The Syrian population of northern bald ibises is teetering on the edge of oblivion. In fact, the whole species is Critically Endangered - one step away from extinction. In 2002, the Syrian population stood at seven birds. But despite extensive protection in Syria, numbers are down to three this year.
But help is at hand - the Turkish Government has donated six ibises to join the Syrian colony, two of which have been released this year.
And to learn more about these enigmatic birds, we'll be following the migration of two of the Turkish ibises and three of the ibises from Syria. You can follow their progress on this map.
We hoped the Turkish ibises would join the wild Syrian birds on their migration and become part of the colony. The Syrian General Commission for Al Badia Management has also built aviaries, where some of the Turkish ibises will be kept for breeding to bolster the colony's numbers by releasing their offspring in future years.
We've already found out that the adult ibises travel to Ethiopia for the winter, but we're not totally sure where the youngsters go. A team of biologists is also attempting to find the birds on the ground, to record details of their habitat and make sure that no illegal hunting takes place.
Hunting and other pressures away from the breeding grounds seems to have been the cause of decline. So satellite tracking the birds is a vital tool for learning how to help the northern bald ibis - the only other wild population is 100 pairs in Morocco.
This international operation couldn't happen without with conservationists, governments, researchers, funders and individuals all working together.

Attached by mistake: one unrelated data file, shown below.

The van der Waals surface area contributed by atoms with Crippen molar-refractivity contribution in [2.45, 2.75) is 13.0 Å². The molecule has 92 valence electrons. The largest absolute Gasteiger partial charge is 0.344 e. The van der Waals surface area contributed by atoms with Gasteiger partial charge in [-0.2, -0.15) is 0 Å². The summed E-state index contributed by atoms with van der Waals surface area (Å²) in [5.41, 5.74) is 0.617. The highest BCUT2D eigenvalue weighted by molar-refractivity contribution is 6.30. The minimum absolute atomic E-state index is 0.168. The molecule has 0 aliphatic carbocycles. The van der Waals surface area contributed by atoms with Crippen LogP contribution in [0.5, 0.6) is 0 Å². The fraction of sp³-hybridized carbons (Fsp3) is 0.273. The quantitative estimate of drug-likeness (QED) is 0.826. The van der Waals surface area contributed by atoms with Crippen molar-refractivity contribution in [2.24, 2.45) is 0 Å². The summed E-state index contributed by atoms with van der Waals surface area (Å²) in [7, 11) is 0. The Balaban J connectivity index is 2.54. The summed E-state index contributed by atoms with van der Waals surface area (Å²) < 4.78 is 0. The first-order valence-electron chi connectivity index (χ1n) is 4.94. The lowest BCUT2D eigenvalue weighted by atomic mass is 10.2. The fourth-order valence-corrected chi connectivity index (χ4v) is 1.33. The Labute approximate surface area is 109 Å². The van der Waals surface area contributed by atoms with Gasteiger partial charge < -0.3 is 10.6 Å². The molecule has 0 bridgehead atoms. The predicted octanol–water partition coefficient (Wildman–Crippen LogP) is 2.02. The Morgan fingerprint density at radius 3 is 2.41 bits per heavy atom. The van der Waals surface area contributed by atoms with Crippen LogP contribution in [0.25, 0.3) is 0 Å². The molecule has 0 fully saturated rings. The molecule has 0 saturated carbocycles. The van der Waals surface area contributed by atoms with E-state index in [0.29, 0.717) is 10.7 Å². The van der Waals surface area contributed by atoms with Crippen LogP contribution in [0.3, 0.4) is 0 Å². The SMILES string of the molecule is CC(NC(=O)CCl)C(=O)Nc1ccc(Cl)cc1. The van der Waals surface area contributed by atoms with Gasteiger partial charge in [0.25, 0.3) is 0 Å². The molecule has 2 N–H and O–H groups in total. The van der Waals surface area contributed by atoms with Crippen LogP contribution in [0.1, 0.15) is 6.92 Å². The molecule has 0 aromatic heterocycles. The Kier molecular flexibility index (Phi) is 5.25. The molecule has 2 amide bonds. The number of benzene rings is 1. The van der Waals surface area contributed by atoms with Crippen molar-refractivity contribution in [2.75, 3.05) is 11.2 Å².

Recent weeks have not revealed any major movements. Salama is still in the Ethiopian highlands, although her transmitter has gradually slowed as is usual during this period, and although we've not had a signal since 10 Sept, this is not a worry (the solar-powered transmitters need more sun and longer flights of the birds to remain charged). Perhaps most surprising is that Odeinat is still in southern Saudi Arabia, and quite close by to Amina (whose radio is also showing signs of slowing down, unlike Odeinat's which is still going strong). Ishtar has now completely stopped transmitting. A team in Saudi Arabia from SWC will hopefully be trying to relocate the 2-3 birds on the ground there in the coming days. Is Zenobia (untagged) still with Odeinat we wonder? Is Amina ever meeting up with Odeinat since they are in the same area?
Note that the tags usually start working better once the birds are on the move, so we may not get the full picture until February, but we'll continue to update for the birds/tags that transmit. We'll also update on any sightings of course.